shortfalls : LUSENET : Repossession : One Thread

First things, if you are being chased just before 6yr point (normally the case at 5yrs 11mth’s) don’t respond, only respond if you get a county court claim. If you get chased at the 12yr point i.e. 11yrs 10mths (normally the case) don't respond again until get the county court claim. They will chase you at the first point only because of the limitation period of 6yrs to chase for the interest element which in some case can be quite substantial or just enough to cover the legal fees if it goes slightly sour at the judgement time. If they chase you at the 11yr point they are on dodgy ground as far as the court is concerned especially if there has been a history of communication or that they were aware of your whereabouts, but note they would have to do this as the 12yr limitation period would apply.

So do you make contact or not, there advantages and disadvantages.

The advantages – if it goes legal your in a strong position in one respect as you would be seen to be abiding by the pre-action protocols (these are the general protocols not like the ones for personal injury etc). If gives you an advantage of time to obtain information, yes but, you may say, they don’t supply anything. It is a lot simpler than it looks. How to get information firstly follow the information on this repossession website in respect of SARN. Treat this differently than your normal information requests. The SARN can be quite selective and a lot of information would be hidden or just removed/snowed out. Your request for further ‘information that supports their claim’ would be for more specific information i.e. a copy of or proof that the MIG had been paid, copies of the sale literature etc. So make sure all requests are sent recorded delivery just to make sure they have received them, you can even chase up the recorded date and time on the royal mail website. Now, how to deal with the negative response. On your 2nd / 3rd request you state this ‘ Should you not respond to my request for this information I shall have no choice but to apply to the county court for this information under CPR 31.16 and that further I shall seek cost of such an application’. (Make sure your write every 7days for the information if you going to use the CPR 31.16 route.) You can make this formal request on form N244. Make sure that you specifically state what information you want and how long and times you had requested such information and that you request that the court ‘Orders’ that the information requested be provided. The cost is about £30 without a hearing £60 with a hearing. Should you get stuck on this, say so on this site I shall seek you out and advise accordingly or you could ask for a solicitor to do it. You can apply for this ‘pre-trial disclosure’ before legal action has commenced only the threat of legal action would be enough. This will most certainly upset the apple cart and get things moving in the information sense. If the court does order and they refuse to send the information you can ask for the case to be struck out for not complying with a court order in relation to their claim (subject to a claim being made), which means if they had just made the claim 1 month before the 6yr point the 2nd claim would have its interest element time bared 6yr+.

So in short getting information is possible.

The disadvantages are that you have confirmed who you are; they will intensify their demands for money and refuse to provide information. Just put the letters aside and politely request that they provide all the information you have requested before you respond more directly to their alleged claim.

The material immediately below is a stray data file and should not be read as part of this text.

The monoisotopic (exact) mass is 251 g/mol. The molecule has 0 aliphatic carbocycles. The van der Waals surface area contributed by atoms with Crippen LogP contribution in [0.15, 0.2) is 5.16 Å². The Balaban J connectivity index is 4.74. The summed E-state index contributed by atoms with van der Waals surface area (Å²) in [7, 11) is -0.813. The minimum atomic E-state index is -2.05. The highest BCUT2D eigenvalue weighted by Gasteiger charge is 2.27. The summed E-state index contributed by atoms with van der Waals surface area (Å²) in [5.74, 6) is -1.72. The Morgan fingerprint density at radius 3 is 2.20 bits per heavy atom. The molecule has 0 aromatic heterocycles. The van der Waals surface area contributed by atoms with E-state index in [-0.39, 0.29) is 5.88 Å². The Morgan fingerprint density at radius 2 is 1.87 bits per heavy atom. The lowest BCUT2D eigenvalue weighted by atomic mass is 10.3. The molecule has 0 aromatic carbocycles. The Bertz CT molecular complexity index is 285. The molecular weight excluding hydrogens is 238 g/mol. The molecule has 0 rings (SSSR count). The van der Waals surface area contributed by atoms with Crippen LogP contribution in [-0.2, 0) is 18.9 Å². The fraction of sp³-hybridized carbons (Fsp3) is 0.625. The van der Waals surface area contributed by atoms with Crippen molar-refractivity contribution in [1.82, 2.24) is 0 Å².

By this time they would have already carried out searches on your abode, at the land registry office, checked you post code details for affluence, had you checked by a local private investigation team and so on. The first thing they want to know is, are you worth taking to court over. If you have no assets, not employed or on low income and that your circumstances are not going to change, they are hardly going to take you to court for over £5k especially if you contest it as they are only going to waste £3.5k minimum in legal fees which would take years to recover if at all.

The most important piece of information they would want would be your telephone number followed by your NINO (National Insurance Number) they would pass this on to a dodgy bloke and have it checked for income details either via DWP (DHSS) or the Inland Revenue at a cost of about £20 would know more about your income details than yourself.

If you are renting, in other words don't have your own home or equity in another property or your partners, you’re in a strong position. If you do own your home or have equity in another and the lenders know this then sadly you’re on a looser they will pursue you via the courts as they will know you have access to funds in the short term or long term (your looking at a charging order here). Though if you have children they would be unable to force a sale on your home until the children were of age.

If you have no home or equity they just want you to pay money, even if its just £10 so that the limitation period starts again or they have a CCJ they will just wait until your circumstances change then jump on you again. However in this situation you are more likely to get a good Full and Final offer accepted unlike the unfortunate who have their own home or equity in another.

If you want to know anything else JUST ASK

Don't try to email me too many dodgy blokes monitor this site, if you need help use title 'Just Ask' and will try to be of assistance.

-- justask (, February 15, 2004


Thanks for that info and for your offer to help.

-- Lee (, February 16, 2004.


A couple of points on an excellent posting from JUST ASK. I agree with almost all of what was said but wonder whether it is wise to let a claim go to court if it is not absolutely necessary and there is not a realistic defence to the claim or a substantial part of it, especially where the borrower is, as was said, vulnerable due to being a home owner again.

Over the years I have seen too many people fight inappropriate cases in court and end up losing, with heavy costs penalties and six years worth of interest on top.